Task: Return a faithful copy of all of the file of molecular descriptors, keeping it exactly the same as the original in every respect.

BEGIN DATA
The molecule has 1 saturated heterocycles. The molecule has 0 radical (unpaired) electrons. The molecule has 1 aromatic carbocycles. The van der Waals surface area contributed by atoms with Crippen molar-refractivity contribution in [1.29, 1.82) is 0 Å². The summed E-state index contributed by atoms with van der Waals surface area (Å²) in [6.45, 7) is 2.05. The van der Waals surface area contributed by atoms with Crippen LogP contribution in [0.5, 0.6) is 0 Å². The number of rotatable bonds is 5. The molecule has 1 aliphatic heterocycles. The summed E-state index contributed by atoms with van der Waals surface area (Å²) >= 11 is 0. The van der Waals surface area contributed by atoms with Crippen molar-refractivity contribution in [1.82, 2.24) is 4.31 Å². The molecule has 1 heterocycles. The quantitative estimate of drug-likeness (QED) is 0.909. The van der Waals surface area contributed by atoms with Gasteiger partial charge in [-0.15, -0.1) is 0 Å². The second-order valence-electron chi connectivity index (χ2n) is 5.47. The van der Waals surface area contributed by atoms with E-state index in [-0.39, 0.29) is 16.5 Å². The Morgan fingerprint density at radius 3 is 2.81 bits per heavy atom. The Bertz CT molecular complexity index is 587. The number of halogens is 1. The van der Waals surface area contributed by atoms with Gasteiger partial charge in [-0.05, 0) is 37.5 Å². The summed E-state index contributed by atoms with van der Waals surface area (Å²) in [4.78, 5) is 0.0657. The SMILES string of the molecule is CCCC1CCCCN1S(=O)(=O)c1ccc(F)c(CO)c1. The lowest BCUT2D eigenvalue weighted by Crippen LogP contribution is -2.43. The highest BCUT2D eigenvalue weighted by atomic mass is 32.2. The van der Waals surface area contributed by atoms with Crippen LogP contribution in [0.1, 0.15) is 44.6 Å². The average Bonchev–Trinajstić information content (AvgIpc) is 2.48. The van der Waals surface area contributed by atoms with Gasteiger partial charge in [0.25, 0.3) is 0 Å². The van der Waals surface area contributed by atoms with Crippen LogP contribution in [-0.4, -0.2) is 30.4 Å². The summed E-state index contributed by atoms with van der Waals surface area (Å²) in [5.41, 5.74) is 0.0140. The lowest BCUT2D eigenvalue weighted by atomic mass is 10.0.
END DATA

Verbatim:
The molecule has 1 saturated heterocycles. The molecule has 0 radical (unpaired) electrons. The molecule has 1 aromatic carbocycles. The van der Waals surface area contributed by atoms with Crippen molar-refractivity contribution in [1.29, 1.82) is 0 Å². The summed E-state index contributed by atoms with van der Waals surface area (Å²) in [6.45, 7) is 2.05. The van der Waals surface area contributed by atoms with Crippen LogP contribution in [0.5, 0.6) is 0 Å². The number of rotatable bonds is 5. The molecule has 1 aliphatic heterocycles. The summed E-state index contributed by atoms with van der Waals surface area (Å²) >= 11 is 0. The van der Waals surface area contributed by atoms with Crippen molar-refractivity contribution in [1.82, 2.24) is 4.31 Å². The molecule has 1 heterocycles. The quantitative estimate of drug-likeness (QED) is 0.909. The van der Waals surface area contributed by atoms with Gasteiger partial charge in [-0.15, -0.1) is 0 Å². The second-order valence-electron chi connectivity index (χ2n) is 5.47. The van der Waals surface area contributed by atoms with E-state index in [-0.39, 0.29) is 16.5 Å². The Morgan fingerprint density at radius 3 is 2.81 bits per heavy atom. The Bertz CT molecular complexity index is 587. The number of halogens is 1. The van der Waals surface area contributed by atoms with Gasteiger partial charge in [-0.05, 0) is 37.5 Å². The summed E-state index contributed by atoms with van der Waals surface area (Å²) in [4.78, 5) is 0.0657. The SMILES string of the molecule is CCCC1CCCCN1S(=O)(=O)c1ccc(F)c(CO)c1. The lowest BCUT2D eigenvalue weighted by Crippen LogP contribution is -2.43. The highest BCUT2D eigenvalue weighted by atomic mass is 32.2. The van der Waals surface area contributed by atoms with Crippen LogP contribution in [0.1, 0.15) is 44.6 Å². The average Bonchev–Trinajstić information content (AvgIpc) is 2.48. The van der Waals surface area contributed by atoms with Gasteiger partial charge in [0.25, 0.3) is 0 Å². The van der Waals surface area contributed by atoms with Crippen LogP contribution in [-0.4, -0.2) is 30.4 Å². The summed E-state index contributed by atoms with van der Waals surface area (Å²) in [5.41, 5.74) is 0.0140. The lowest BCUT2D eigenvalue weighted by atomic mass is 10.0.